Robert Duvall at the premiere of Lucky You at the Tribeca Film Festival in New York City, New York, May 1, 2007. Photo by David Shankbone.
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Robert Duvall
Forecourt Ceremony held on Wednesday, January 5, 2011
Born: January 5, 1931, in San Diego, California
Age at the time of the ceremony: 80
Everyone knows and loves Robert Duvall. Blessed with what seems a charmed life and career with very few missteps, Duvall has played an important part of the success of all of his films. We like his choices of roles to play, and the attitudes which go along with them.

Duvall, son of an acting mother and a US Navy officer who would retire at the rank of Admiral, he was born in San Diego, but spent much of his childhood in Annapolis Maryland. He was raised as a Christian Scientist, graduating with a BA in Drama from Principia College in 1953.

Joining the US Army, Duvall barely had time to get basic training, much less see action in the Korean War. Stationed at Camp Gordon in Georgia, Duvall appeared in production of Room Service. In 1955, Duvall went to New York City to study acting with Sanford Meiser on the G.I. Bill. His day job was working in the Post Office; his fellow classmates were Dustin Hoffman, Gene Hackman and James Caan. During the summers, Duvall appeared in productions at the Gateway Playhouse in Bellport Long Island, working up to lead roles by 1959.

In betweentimes, Duvall made many television apperances, first working with director Sidney Lumet on an episode on Playouse 90 about abolitionist John Brown aired over CBS in January 1960, with James Mason as Brown.

Playwright and screenwriter Horton Foote recommended to director Robert Mulligan that Duvall play Boo Radley in their film of To Kill a Mockingbird (released in March 1963) with Gregory Peck. Duvall continued to appear on almost every 60s television show, such as Route 66, The Twilight Zone, The Outer Limits, The Fugitive, Voyage to the Bottom of the Sea, and The Wild Wild West.

At last discovered by Hollywood casting people, Duvall got a small part in Bullitt (released in October 1968) with Steve McQueen, and played the heavy in True Grit (which played the Chinese in June 1969) with John Wayne. An important connection was made when Duvall accepted a role as a highway patrolman in director Francis Ford Coppola's The Rain People (released in August 1969) with Shirley Knight. George Lucas was a production assistant on the picture.

For director Robert Altman, Duvall played Major Frank Burns in M*A*S*H (released in March 1970) with Donald Sutherland. Then producer Coppola and director George Lucas gave Duvall the title role in THX 1138 (released in March 1971) with Donald Pleasence.

Duvall gained much attention from his role as Tom Hagen in Coppola's The Godfather (released in March 1972) with Marlon Brando. Donning western garb for the first time for director John Sturges, Duvall played a posse chief in Joe Kidd (released in July 1972) with Clint Eastwood; he reprised his Tom Hagen role for The Godfather: Part II (released in December 1974) with Al Pacino.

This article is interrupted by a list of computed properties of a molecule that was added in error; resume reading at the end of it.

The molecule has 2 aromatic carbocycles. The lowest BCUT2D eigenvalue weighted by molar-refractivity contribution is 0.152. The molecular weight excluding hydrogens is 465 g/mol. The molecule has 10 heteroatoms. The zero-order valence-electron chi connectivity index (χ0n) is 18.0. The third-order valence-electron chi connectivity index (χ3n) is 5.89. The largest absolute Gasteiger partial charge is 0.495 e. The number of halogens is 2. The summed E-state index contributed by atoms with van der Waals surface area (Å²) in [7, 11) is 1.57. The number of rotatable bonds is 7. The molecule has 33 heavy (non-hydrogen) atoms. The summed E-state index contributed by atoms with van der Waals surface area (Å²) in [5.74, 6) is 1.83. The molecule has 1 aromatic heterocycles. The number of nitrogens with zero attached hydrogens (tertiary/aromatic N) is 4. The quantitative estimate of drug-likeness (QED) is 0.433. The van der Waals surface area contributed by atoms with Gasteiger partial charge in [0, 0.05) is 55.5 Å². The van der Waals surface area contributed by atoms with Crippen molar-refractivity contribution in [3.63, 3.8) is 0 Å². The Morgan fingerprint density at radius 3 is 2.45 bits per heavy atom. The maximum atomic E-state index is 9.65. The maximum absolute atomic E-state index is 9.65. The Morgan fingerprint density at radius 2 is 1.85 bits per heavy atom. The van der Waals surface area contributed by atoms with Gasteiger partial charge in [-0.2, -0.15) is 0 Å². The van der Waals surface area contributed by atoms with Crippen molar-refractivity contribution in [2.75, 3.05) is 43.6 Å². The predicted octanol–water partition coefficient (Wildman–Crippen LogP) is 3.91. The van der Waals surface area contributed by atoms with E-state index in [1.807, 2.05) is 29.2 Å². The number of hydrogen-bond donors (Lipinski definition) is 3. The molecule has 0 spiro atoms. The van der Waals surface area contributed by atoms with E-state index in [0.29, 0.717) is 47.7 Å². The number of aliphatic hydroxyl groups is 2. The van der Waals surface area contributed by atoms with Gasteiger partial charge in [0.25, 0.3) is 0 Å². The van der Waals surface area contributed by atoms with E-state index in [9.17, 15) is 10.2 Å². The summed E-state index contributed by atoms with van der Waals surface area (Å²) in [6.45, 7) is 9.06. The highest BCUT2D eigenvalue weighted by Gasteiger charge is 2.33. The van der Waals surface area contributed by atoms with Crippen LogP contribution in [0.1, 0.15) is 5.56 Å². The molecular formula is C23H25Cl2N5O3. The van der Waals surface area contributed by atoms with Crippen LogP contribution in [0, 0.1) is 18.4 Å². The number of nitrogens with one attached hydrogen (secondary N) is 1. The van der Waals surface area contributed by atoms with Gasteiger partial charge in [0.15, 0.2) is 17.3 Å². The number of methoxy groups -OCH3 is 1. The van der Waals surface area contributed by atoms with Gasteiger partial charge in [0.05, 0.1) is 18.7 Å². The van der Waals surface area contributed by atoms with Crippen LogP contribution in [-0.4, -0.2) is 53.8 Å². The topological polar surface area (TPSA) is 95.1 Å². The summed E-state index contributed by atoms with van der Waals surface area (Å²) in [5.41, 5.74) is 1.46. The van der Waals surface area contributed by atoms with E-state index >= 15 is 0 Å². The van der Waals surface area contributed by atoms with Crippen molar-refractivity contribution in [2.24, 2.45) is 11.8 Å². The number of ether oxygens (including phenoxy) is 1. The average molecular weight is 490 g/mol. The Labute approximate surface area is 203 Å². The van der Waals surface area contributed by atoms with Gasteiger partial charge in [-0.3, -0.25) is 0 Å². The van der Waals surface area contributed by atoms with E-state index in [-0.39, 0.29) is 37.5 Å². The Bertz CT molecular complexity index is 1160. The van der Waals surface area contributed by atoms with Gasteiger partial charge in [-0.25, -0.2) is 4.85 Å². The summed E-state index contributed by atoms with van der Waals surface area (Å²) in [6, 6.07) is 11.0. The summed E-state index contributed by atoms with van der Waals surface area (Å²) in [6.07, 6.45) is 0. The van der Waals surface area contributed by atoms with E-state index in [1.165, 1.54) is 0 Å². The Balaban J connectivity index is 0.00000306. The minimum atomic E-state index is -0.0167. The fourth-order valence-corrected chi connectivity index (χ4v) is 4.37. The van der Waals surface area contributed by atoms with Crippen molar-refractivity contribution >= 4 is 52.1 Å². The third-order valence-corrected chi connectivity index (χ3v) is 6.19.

For director Herbert Ross, Duvall starred as Dr. Watson in The Seven-Per-Cent Solution (released in October 1976) with Nichol Williamson. For Sidney Lumet, he played a ruthless TV network executive (is there any other kind?) in Network (released in November 1976) with Faye Dunaway. He also played Lt. Col. Kilgore in Coppola's Apocalypse Now (released in August 1979) with Marlon Brando.

One of Duvall's favorite roles was as The Great Santini (released in October 1979) with Blythe Danner. He starred in and was co-producer on Tender Mercies (released in March 1983) with Tess Harper. He won the Oscar for Best Actor in this film.

He played a sportswriter in Barry Levinson's The Natural (released in May 1984) with Robert Redford, then starred as "Gus" McCrea in the television adaptation of Lonesome Dove aired over CBS in February 1989 with Tommy Lee Jones. He had a part in Geronimo: An American Legend (released in December 1993) with Wes Studi.

Duvall appeared as Billy Bob Thornton's father in Sling Blade (released in March 1997), then starred, produced and directed The Apostle (released in December 1997) with Todd Allen. He played a small role in The Road (released in December 2009) with Viggo Mortensen.

Duvall has a supporting role and was a producer of Crazy Heart (released in December 2009) with Jeff Bridges, and he has a fairly big role in Jack Reacher (released in December 2012) with Tom Cruise, and he took a role in the ensemble film of John Steinbeck's In Dubious Battle (released in December 2016) with James Franco. He has a role in the mob film Widows with Viola Davis (released in November 2018). Duvall has been taking supporting roles, including in The Pale Blue Eye with Christian Bale, released in January 2022).
Grauman's Chinese Theatre, Hollywood, California. Robert Duvall Forecourt block. Executed by unknown, Wednesday, January 5, 2011. 48 x 36 inches.
Grauman's Chinese Theatre, Hollywood, California. Robert Duvall Forecourt ceremony, Wednesday, January 5, 2011. Robert Duvall gives out a surprised look as he stands tall in the wet cement.
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